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Publication numberUS5843981 A
Publication typeGrant
Application numberUS 08/751,906
Publication dateDec 1, 1998
Filing dateNov 18, 1996
Priority dateApr 12, 1994
Fee statusLapsed
Publication number08751906, 751906, US 5843981 A, US 5843981A, US-A-5843981, US5843981 A, US5843981A
InventorsJeffery D. Miller
Original AssigneeMiller; Jeffery D.
Export CitationBiBTeX, EndNote, RefMan
External Links: USPTO, USPTO Assignment, Espacenet
Method for killing dust mites and preventing associated allergies
US 5843981 A
A mixture of a pyrethrin, a pyethroid, and one or more synergists is applied to dust mites in a substrate, such as carpeting, in order to kill the dust mites.
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What is claimed is:
1. A method for killing dust mites living in a substrate, said mites selected from the group consisting of Dermatophagoides pteronyssinus, Dermatophagoides farinae, Dermatophagoides microceras, and Euroglyphus maynei, said substrate selected from the group consisting of carpet, rugs, bedding materials, upholstery, and toys made from fabric, said method comprising applying to said dust mites or infested substrate thereof an amount effective for killing dust mites of a mixture comprising between about 0.01% and about 1% of pyrethrin, between about 0.01% and 1% of tetramethrin, and between about 0.05% and about 10% of piperonyl butoxide wherein said concentrations represent weight percentages relative to the weight of the final mixture.
2. The method of claim 1 wherein said mixture further comprises N-octylbicycloheptene dicarboxamide in a concentration between about 0.05% and about 10%.

This is a continuation of application Ser. No. 08/226,176, filed Apr. 12, 1994 now abandoned.


This invention pertains to a method for reducing the population of house dust mites in a soft substrate such as carpeting.


It has been known for many years that common house dust is an important cause of asthma, rhinitis and eczema in allergic individuals. The mite Dermatophygoides pteronyssinus and the related mites D. farinae, D. microceras, and Euroglyphus maynei are the major sources of house dust allergen in temperate climates including the United States and Europe. (Platts-Mills, et al., J. Allergy Clin Immunol, 89:1046-1060, 1992.)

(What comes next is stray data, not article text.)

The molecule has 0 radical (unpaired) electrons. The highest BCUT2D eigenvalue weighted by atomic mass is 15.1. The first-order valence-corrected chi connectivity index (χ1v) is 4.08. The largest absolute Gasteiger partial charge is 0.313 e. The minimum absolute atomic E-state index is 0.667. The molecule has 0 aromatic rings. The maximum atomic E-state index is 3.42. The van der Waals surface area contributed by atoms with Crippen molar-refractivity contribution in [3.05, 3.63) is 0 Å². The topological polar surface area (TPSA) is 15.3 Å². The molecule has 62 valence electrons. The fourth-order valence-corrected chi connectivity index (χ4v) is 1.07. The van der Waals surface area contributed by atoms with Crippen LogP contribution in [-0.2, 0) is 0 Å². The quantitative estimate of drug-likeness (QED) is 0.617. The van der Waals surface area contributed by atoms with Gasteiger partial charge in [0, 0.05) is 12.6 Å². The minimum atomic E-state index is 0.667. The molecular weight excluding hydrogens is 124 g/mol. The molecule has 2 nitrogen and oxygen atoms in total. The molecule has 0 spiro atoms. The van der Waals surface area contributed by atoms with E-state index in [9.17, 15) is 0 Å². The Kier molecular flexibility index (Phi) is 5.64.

Dust mites are eight-legged arachnids, relatives of spiders. They live in close association with humans (or other warm-blooded animals), their main food source being the shed scales from skin. Adult mites are approximately 300 microns (3/10 mm) in length, having developed over approximately 25 days through egg, larval and nymph stages. (Arlian, Immunol and Allergy Clinics of N America, 9:339-356, 1989.) Adults live for 2 to 31/2 months, during which time each female can produce about 20-40 eggs. Dust mites are photophobic, living deep in carpets, pillows, mattresses upholstered furniture and other soft materials. House dust mites are present in nearly all homes in areas where the relative humidity is greater than 50% for some portion of the year, with literally millions of mites inhabiting a single carpet or bed.

Several specific mite-produced proteins that induce allergic reactions have been identified, and the chemical structure of these allergens has been defined. (Platts-Mills, et al., J. Allergy Clin Immunol, 89:1046-1060, 1992.) A major dust mite allergen is present in mite fecal particles. Each mite produces about 20 fecal particles per day, and more than 100,000 of them may be present in a gram of dust. These fecal particles vary from 10 to 40 microns in size, comparable to the size of pollen grains, and become airborne during domestic activities such as vacuuming carpets and making beds.

Allergy to dust mite allergens is a major cause of asthma in the U.S. and the world. (Platts-Mills et al., J Allergy Clin Immunol, 80:755-777, 1987.) There is a correlation between the level of exposure to house dust mite allergen in early childhood and the likelihood of the subsequent development of asthma. (Sporik et al., New England Journal of Medicine, 323:502-507, 1990.) In allergic children and adults, prior sensitization and subsequent exposure to dust mite allergens is a major risk factor for presentation to a hospital with an acute asthmatic attack. (Gelber, et al., Am Rev Resp Dis, 147:573-578, 1993.) Acute exposure to mite allergens has been shown to provoke wheezing, rhinitis, eustachian tube obstruction or eczema in sensitized patients; chronic exposure can cause the bronchial hyper-reactivity that is characteristic of asthma.

Conversely, mite allergic individuals improve when they are moved to a mite free environment, or when modifications are made in their homes to decrease dust mite allergen levels. Studies done in the homes of both childhood and adult asthmatics have shown that the use of allergen-impermeable mattress and pillow encasings and the removal of bedroom carpets are associated with a decrease in mite numbers, and a decrease in mite allergen, with a corresponding decrease in symptoms and in medication requirements. (Murray et al., Pediatrics, 71:418-422, 1983; Walshaw et al., Quart J Medicine, 58:199-215, 1986.) The effectiveness of these allergen avoidance measures is such that their use has been advised by the U.S. Dept. of Health and Human Services in their "Guidelines for the Diagnosis and Management of Asthma" (N.I.H., Publication No. 91-3042, 1991.)